blood glucose obtained on
these machines and occa-
sionally on the levels of glu-
cose from a medical labora-
tory. Usually more and more
insulin is needed as the preg-
nancy advances to keep the
blood sugar in the normal
range. Patients whose dia-
betes is controlled with
tablets are usually converted
to insulin shots prior to con-
ceiving or as soon as they are
found to be pregnant.

This informative weekly
column provided by Doctors
Hospital is intended to edu-
cate women about important
issues regarding their health
and is not intended as a sub-
stitute for consultation with
an obstetrician/gynaecologist.
Please send questions via e-
mail to tribune@tribuneme-
dia.net or mrassin@doctorsh-
soptial.com. For more infor-
mation call 302-4707.


Just the way you wan it

ailabl a


FURNITURE46 Madeira Street

Cerified Member a M eadira Street



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Increasing number of youths


18 using marijuana

Tribune Feature Writer

Marijuana use

young peo-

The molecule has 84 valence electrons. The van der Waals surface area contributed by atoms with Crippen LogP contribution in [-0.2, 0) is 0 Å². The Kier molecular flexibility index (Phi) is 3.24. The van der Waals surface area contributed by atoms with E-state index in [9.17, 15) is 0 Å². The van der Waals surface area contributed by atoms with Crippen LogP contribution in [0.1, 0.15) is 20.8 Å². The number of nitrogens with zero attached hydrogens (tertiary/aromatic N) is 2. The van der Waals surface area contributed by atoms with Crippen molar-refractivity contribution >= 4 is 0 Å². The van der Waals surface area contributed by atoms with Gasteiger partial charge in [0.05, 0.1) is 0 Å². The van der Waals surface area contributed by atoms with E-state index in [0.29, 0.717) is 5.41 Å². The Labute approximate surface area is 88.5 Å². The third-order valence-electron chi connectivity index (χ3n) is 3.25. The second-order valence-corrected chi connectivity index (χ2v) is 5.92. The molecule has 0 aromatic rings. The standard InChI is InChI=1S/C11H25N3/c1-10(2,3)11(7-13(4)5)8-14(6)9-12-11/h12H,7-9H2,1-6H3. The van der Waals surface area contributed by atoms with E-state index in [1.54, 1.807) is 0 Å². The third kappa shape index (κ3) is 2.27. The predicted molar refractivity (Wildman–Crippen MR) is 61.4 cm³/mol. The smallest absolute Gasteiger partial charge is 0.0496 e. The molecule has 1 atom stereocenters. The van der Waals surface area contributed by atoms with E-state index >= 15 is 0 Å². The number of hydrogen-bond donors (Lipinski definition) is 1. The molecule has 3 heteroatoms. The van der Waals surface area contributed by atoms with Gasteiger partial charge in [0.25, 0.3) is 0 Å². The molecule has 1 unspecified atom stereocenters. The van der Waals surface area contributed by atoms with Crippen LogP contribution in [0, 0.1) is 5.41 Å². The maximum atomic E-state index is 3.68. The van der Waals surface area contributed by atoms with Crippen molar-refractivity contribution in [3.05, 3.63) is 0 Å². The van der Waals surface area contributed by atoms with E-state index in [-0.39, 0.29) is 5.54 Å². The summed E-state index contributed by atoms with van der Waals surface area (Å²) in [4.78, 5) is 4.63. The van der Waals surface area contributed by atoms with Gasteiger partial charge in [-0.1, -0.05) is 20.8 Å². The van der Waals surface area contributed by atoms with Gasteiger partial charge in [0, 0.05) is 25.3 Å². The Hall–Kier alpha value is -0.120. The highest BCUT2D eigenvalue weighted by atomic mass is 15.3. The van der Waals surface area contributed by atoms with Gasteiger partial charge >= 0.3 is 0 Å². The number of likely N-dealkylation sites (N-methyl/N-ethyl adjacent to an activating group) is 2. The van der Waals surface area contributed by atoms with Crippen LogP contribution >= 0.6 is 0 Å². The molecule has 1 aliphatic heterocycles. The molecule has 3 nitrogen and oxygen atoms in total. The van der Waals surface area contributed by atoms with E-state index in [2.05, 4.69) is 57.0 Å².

ple under
the age of 18
is on the increase, according
to health professionals.
Dr Nelson Clarke, consul-
., tant psychiatrist, and Medical
Chief of Staff at Sandilands
A Rehabilitation Centre, told
Tribune Health: "We are see-
ing at the Community Coun-
selling and Assessment Cen-
tre an increase in the number
'"' of referrals where marijuana
use, aggression and poor aca-
demic performance are identi-
fied as reasons for referral to
the centre, particularly high
school young males."
While Dr Clarke admits that
it is difficult to gauge how
many persons use marijuana,
(since it is an illegal substance),
*.there are indications that it is a
"growing problem".
Some health professionals
believe that marijuana use has
been on the increase for a
. while, though data to support
- these claims is not available.

But it is also important to
note that marijuana use is not